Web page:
This Reference Guide is available for both the Internet (Catalogue No. 92F0175XIE) and the CD-ROM (Catalogue No. 92F0175XCB) versions of the Agricultural Ecumene Census Division Boundary File for the 2001 Census of Agriculture product. The guide not only describes the content, uses and technical specifications of this product, but also provides notes on the data quality and general methodology used to create it.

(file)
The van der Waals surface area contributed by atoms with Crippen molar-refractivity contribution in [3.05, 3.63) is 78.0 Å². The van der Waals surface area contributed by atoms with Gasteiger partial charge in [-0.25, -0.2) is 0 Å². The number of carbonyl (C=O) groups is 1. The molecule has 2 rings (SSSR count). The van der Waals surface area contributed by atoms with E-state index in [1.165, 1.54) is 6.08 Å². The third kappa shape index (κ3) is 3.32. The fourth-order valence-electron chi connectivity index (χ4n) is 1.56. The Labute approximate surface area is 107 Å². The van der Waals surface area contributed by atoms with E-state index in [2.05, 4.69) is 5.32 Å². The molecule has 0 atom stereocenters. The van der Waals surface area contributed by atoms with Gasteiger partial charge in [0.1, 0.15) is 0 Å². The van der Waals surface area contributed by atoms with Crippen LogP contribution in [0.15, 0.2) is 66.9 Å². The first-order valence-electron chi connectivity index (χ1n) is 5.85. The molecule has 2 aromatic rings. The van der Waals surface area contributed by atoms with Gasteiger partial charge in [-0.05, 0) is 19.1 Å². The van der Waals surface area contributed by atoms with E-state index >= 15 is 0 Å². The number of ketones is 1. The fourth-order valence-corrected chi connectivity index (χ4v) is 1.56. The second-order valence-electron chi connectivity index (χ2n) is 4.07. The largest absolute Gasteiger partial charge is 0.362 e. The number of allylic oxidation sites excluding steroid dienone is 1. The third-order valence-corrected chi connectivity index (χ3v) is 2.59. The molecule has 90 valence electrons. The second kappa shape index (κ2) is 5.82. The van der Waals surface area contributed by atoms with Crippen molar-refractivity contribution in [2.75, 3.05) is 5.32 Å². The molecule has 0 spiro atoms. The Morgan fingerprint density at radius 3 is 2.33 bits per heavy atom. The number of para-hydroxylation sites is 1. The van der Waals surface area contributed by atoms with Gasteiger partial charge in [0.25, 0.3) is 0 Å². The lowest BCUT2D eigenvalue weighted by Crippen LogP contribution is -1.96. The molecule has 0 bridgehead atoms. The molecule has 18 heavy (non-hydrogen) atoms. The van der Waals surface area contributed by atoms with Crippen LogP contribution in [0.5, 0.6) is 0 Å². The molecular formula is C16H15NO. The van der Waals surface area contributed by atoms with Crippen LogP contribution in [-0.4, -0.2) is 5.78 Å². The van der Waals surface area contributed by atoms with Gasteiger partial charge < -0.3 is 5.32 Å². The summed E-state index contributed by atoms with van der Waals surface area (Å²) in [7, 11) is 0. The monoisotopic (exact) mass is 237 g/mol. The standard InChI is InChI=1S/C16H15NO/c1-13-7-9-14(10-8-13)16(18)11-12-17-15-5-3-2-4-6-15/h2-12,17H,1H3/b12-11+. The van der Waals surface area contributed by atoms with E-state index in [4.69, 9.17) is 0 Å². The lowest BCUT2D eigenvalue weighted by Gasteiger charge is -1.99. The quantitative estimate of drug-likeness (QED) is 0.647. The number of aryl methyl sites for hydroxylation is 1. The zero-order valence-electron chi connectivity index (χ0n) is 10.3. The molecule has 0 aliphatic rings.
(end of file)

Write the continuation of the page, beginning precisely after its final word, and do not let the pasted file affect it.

Release date: 2003-05-29

  • Technical products: 21-601-M2003062
    Description:

    This study examines the geographic distribution of livestock and poultry in May 2001, at the time of the 2001 Census of Agriculture. It compares it with the situation on Census Day 1991 to determine how concentrations have changed during the 1990s.

    Release date: 2003-02-18